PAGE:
Topics include zero rating’ and net neutrality; state surveillance; public dissatisfaction with Facebook and creating alternatives; and how the internet, capitalism, communications and the link to broader struggles for rights, justice and humanity.

Anja Kovacs directs the Internet Democracy Project in Delhi, India, which works for an Internet that supports free speech, democracy and social justice in India and beyond.

Interview by Greg Macdougall of Equi​tableE​d​u​ca​tion​.ca, from Monday August 8th, the first full day of the World Forum on Free Media in Montréal, in conjunciton with the World Social Forum happening Aug 9 – 14.

Audio – 24min – direct link to mp3 file Licensed for reuse/​rebroadcast under Creative Commons Attribution-NonCommercial 3.0

Key chronology / issues discussed in interview:

  • 0:45 – Begins by talking about the net neutrality issue of zero rating’ internet access packages – proposals for which have been a major issue of debate in India, whereby companies offer people packages (paid, or possibly free) of certain websites and those people’s intenet access then consists solely of those packaged sites, with additional costs to access any websites not in the package. This may seem foreign to North American internet users, but zero rating was part of the United States net neutrality debate as well, although to a much lesser degree.

  • 3:30 – The net neutrality conversation also goes into the role of capitalism and political economy’ and differences in consciousnesses / awareness of such issues between India and elsewhere, versus North America: In general when you talk about rights issues, there is a much stronger sense of how your ability to enjoy rights, to exercise them, is always underpinned by political economy.”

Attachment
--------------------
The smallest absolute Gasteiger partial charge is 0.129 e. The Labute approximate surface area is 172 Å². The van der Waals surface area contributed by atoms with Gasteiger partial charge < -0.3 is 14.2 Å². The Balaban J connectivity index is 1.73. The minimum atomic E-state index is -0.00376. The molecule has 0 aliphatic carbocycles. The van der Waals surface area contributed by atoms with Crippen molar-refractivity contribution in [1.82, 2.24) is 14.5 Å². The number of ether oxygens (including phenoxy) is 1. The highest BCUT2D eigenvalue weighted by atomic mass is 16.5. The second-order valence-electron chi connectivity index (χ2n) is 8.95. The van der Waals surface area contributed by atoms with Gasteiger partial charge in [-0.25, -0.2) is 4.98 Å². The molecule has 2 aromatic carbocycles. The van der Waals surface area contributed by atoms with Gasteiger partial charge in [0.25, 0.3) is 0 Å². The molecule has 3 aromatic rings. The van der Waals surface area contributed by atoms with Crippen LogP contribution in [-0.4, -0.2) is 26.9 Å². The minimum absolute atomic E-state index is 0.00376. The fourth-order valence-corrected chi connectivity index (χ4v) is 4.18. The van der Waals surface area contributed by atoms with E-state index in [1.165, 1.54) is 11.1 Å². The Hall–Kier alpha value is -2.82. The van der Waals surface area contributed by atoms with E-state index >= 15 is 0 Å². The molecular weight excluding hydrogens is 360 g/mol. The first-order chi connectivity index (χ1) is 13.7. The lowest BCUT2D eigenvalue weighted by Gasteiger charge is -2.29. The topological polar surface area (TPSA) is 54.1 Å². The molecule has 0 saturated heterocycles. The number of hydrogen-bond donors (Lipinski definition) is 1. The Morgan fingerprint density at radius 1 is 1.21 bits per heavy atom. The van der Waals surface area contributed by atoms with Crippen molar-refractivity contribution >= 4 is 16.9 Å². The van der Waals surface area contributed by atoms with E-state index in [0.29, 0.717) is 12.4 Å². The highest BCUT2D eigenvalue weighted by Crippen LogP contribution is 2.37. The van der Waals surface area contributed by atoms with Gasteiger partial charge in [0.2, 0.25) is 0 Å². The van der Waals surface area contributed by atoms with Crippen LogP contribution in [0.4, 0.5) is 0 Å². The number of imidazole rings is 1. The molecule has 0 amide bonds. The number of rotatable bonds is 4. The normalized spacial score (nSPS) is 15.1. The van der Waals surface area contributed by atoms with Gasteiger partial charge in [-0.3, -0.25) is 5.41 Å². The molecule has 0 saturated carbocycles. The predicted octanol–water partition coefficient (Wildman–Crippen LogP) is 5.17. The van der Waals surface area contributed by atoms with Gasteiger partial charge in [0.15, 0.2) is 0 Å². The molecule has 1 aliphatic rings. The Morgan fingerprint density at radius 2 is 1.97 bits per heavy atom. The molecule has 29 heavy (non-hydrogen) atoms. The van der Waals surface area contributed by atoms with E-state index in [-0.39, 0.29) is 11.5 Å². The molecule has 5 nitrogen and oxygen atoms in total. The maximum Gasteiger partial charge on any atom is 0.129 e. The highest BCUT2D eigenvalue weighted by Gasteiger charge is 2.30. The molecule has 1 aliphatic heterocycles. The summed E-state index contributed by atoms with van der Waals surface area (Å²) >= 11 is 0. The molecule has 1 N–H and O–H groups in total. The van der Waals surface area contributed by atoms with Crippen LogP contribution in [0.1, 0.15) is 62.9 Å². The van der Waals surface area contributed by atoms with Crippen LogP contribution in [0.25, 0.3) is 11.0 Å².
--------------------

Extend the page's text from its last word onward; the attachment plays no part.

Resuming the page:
• 10:00 – Issues around the internet and capitalism, neoliberal pressures in India and other developing coutnries tying in to state surveillance and privacy issues

  • 13:00 – The World Forum on Free Media and importance of connecting around issues of rights, the Internet and communications in general – includes an explanation of what is meant by political economy.

  • 14:50 – Concerns around privacy and surveillance: do people really care? Looking at the complexities of the issue, especially with respect to social media, especially Facebook – and also, what do we do about it, with the dominance that such corporations have through their position in so many peoples lives?

  • 20:50 – Relating the issues around Internet, communications and free media with a sense of despondency with where activism is at right now – not things that come up spontaneously, [but] people who have been organizing over long periods of time struggling to build connections in a world where increasingly global capital is back on the rise, and culturally – as people here have been pointing out – there is also more and more across the world a move to the right: that means there is a set of values that is dominant that’s not really hospitable to the activists that are here and the work that they do. And I think that’s maybe a question that’s just as important: How do you win people back to that language of solidarity, justice, and a different humanity to respect people in their totality, including their difference? I think that might be a bigger battle.”

  • 24:00 More around the issue of growing dissatisfaction with the power that companies like Facebook and Google have.

Originally published in Equitable Education.